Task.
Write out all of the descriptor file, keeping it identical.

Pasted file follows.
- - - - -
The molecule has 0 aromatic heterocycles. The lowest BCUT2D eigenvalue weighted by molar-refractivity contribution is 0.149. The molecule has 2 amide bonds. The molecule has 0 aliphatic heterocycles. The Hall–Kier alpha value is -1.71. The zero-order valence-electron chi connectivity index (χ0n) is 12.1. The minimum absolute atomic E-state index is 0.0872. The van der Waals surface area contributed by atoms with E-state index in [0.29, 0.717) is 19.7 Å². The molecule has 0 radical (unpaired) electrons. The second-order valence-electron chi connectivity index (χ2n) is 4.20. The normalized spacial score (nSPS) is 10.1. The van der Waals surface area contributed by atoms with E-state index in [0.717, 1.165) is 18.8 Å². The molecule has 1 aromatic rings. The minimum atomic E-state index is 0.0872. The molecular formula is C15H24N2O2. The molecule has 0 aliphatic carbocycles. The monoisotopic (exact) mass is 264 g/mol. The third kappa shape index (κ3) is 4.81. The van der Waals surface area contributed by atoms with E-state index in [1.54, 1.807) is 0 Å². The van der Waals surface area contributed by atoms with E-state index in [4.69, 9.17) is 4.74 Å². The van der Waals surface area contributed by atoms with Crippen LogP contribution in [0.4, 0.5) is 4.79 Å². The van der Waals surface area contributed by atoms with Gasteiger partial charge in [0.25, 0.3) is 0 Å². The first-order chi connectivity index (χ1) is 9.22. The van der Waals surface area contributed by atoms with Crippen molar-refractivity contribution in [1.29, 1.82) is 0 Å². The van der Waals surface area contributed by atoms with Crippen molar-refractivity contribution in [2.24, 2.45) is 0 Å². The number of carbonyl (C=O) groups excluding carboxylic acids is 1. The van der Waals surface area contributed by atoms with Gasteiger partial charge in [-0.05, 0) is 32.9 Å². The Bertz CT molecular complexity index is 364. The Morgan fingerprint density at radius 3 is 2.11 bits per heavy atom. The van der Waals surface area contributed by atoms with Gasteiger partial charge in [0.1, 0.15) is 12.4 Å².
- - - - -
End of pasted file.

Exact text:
The molecule has 0 aromatic heterocycles. The lowest BCUT2D eigenvalue weighted by molar-refractivity contribution is 0.149. The molecule has 2 amide bonds. The molecule has 0 aliphatic heterocycles. The Hall–Kier alpha value is -1.71. The zero-order valence-electron chi connectivity index (χ0n) is 12.1. The minimum absolute atomic E-state index is 0.0872. The van der Waals surface area contributed by atoms with E-state index in [0.29, 0.717) is 19.7 Å². The molecule has 0 radical (unpaired) electrons. The second-order valence-electron chi connectivity index (χ2n) is 4.20. The normalized spacial score (nSPS) is 10.1. The van der Waals surface area contributed by atoms with E-state index in [0.717, 1.165) is 18.8 Å². The molecule has 1 aromatic rings. The minimum atomic E-state index is 0.0872. The molecular formula is C15H24N2O2. The molecule has 0 aliphatic carbocycles. The monoisotopic (exact) mass is 264 g/mol. The third kappa shape index (κ3) is 4.81. The van der Waals surface area contributed by atoms with E-state index in [1.54, 1.807) is 0 Å². The van der Waals surface area contributed by atoms with E-state index in [4.69, 9.17) is 4.74 Å². The van der Waals surface area contributed by atoms with Crippen LogP contribution in [0.4, 0.5) is 4.79 Å². The van der Waals surface area contributed by atoms with Gasteiger partial charge in [0.25, 0.3) is 0 Å². The first-order chi connectivity index (χ1) is 9.22. The van der Waals surface area contributed by atoms with Crippen molar-refractivity contribution in [1.29, 1.82) is 0 Å². The van der Waals surface area contributed by atoms with Crippen molar-refractivity contribution in [2.24, 2.45) is 0 Å². The number of carbonyl (C=O) groups excluding carboxylic acids is 1. The van der Waals surface area contributed by atoms with Gasteiger partial charge in [-0.05, 0) is 32.9 Å². The Bertz CT molecular complexity index is 364. The Morgan fingerprint density at radius 3 is 2.11 bits per heavy atom. The van der Waals surface area contributed by atoms with Gasteiger partial charge in [0.1, 0.15) is 12.4 Å².